How do optical techniques compare to non-optical methods currently used in rapid detection of viruses?

Currently, non-optical, rapid detection of viruses is based on molecular-biological assays. Laboratory-based molecular assays (polymerase chain reaction–based assays) are currently the reference technology. These assays can detect the virus, detect genetic modification, determine the virus load. However, they are expensive and throughput is limited. Optical technologies hold the potential to be available also as point-of-care technology at low costs and thus, enabling high throughput. There are optical-based tests currently developed and tested that could report on the immune response of patients with the aim to contribute to an early stratification of severe course of disease and mild disease progression. Other high-resolution imaging approaches are aimed at visualisation of the virus.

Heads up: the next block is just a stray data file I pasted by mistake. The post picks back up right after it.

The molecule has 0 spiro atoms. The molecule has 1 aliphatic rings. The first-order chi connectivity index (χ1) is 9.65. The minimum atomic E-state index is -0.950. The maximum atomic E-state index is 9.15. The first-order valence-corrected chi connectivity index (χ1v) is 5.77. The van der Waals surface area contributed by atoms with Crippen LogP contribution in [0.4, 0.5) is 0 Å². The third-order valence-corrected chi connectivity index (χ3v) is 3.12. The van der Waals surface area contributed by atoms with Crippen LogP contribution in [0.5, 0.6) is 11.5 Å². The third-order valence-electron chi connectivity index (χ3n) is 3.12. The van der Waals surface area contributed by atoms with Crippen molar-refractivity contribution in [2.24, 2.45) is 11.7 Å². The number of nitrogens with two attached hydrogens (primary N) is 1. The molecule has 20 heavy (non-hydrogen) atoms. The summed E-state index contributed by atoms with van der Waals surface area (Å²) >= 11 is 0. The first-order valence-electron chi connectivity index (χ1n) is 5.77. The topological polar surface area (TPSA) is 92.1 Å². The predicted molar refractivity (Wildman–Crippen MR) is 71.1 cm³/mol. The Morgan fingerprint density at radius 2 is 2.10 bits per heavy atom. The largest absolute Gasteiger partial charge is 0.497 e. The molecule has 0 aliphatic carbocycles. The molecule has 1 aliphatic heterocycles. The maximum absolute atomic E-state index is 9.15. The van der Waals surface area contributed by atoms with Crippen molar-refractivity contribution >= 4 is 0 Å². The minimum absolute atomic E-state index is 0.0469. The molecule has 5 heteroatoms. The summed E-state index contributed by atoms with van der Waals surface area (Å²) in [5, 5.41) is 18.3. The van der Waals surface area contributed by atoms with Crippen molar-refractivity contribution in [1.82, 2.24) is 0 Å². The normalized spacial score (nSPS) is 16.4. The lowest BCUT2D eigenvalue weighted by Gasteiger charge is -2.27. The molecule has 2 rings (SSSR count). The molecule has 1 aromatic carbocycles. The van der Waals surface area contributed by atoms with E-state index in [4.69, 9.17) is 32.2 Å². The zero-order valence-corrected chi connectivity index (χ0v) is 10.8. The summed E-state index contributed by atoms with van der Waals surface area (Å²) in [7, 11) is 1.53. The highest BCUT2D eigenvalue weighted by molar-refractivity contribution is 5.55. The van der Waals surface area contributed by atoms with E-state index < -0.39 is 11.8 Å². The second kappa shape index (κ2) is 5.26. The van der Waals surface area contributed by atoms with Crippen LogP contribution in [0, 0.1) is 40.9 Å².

Why do we not see/hear more about optical devices being used today to deal with the Covid-19 outbreak?

Recent research efforts in biophotonics have mainly dealt with bacteria and fungi detection, where they are already quite advanced by now. Only just recently, the much smaller viruses moved into the focus of research. Thus, optical technology is currently developing and evolving. 

Quite often research advances in the optical detection field are driven by research institutes and, in order to be successful, active collaboration with clinical partners is necessary. In Jena we have established those structures (Research Campus InfectoGnostics, Leibniz Science Campus InfectoOptics and the Leibniz Center for Photonics in Infection Research, recently recommended for funding) that can lead to a successful translation from laboratory development to clinical application. 

Credit: Sven Döring – Leibniz IPHT 

How could optical techniques be used to aid personalised treatment?